Tuesday, August 23, 2016

Fields of study

BS King has a nice post up. Before settling on a major/career, sometimes you look through many fields: she likens this to dating.

I wanted to be a fireman, then I wanted to be an archaeologist. (Or maybe a paleontologist--dinosaurs were cool. But no, ruins and bones and mysterious people were cooler.) Then a nuclear physicist. Then a particle physicist--that was in high school; Feynman sounded cool. I didn't look back. (Funding ran low, and I'm in IT now.)

My dating career was similarly circumscribed.

I think of fields of study as more like places you go.

In some places you are just a tourist--you go look because it's beautiful. Others are familiar vacation spots--you have some emotional investment too, and you put in the work of camping. Others are places you live for a while and actually help out with something--they require a lot more investment of time and understanding what to do.

I'm a tourist in a lot of different fields--I try to learn enough to get the beauty of them. (I get pushback from some members of the family when I assert that mathematics is an art form too.) Others I know well enough to be able to ask useful questions--generally questions that were posed and solved a century ago--but that’s a camper for you, discovering a "new" trail. In a couple of fields I spent the time to actually find new things--but it does take time. (Oh look, a squirrel!)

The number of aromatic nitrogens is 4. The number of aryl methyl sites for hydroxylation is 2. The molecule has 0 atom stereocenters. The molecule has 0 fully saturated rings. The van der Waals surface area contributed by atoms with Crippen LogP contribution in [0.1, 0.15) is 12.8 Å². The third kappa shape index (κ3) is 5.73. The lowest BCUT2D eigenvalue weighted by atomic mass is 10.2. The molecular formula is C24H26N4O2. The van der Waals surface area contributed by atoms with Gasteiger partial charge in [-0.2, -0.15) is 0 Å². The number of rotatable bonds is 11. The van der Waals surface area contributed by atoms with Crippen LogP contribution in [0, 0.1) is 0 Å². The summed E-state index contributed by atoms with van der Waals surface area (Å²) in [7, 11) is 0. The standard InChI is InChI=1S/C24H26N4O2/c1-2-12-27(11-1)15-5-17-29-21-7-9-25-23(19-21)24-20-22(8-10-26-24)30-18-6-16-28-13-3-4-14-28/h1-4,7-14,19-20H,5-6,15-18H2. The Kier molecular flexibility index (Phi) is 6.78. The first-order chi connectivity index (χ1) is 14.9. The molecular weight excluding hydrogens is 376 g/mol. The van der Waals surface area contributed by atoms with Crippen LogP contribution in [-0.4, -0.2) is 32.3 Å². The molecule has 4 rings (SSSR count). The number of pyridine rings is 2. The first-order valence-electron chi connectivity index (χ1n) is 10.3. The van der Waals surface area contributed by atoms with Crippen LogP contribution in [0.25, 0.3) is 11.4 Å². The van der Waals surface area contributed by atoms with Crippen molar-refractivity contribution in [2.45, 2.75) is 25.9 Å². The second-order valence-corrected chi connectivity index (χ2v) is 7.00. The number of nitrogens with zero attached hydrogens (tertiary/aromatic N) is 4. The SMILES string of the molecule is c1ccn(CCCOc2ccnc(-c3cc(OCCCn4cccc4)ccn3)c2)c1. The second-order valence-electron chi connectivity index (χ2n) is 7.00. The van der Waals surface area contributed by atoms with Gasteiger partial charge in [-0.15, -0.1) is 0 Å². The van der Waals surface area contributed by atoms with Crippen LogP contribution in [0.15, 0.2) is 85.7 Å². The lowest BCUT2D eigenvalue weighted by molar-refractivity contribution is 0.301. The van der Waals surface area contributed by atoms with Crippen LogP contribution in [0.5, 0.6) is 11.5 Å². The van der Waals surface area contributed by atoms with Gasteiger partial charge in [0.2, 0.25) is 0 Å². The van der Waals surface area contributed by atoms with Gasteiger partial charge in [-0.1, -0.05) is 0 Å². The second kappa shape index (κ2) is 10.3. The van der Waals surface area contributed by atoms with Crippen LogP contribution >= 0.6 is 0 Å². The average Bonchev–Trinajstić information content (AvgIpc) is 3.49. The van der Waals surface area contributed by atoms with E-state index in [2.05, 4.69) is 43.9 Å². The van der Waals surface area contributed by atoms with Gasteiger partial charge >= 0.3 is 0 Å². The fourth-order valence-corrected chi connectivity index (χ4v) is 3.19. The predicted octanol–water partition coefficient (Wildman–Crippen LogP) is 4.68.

3 comments:

Ann Hammon said...

I'm family, and believe or nay, I have no problem with higher math as an art form.
Just be sure you don't use your tourism as knowledge acceptable for lectures! Any tourism site (as everything), actually is as the blind man and the elephant. Opinions are acceptable, experience is acceptable, expertise is not.
(Just adding my cautions as a sister should.)

james said...

Aye, but when someone tells me that Geneva does not have a river running through it, I know they've not even a tourist's familiarity with the city. I see a lot of that level of ignorance in news reports of science stories. And perhaps I'm apt to go into lecture mode.

Ann Hammon said...

It's second nature!! Hahaha. Your Achilles heel. Both of us are always right!! Love you.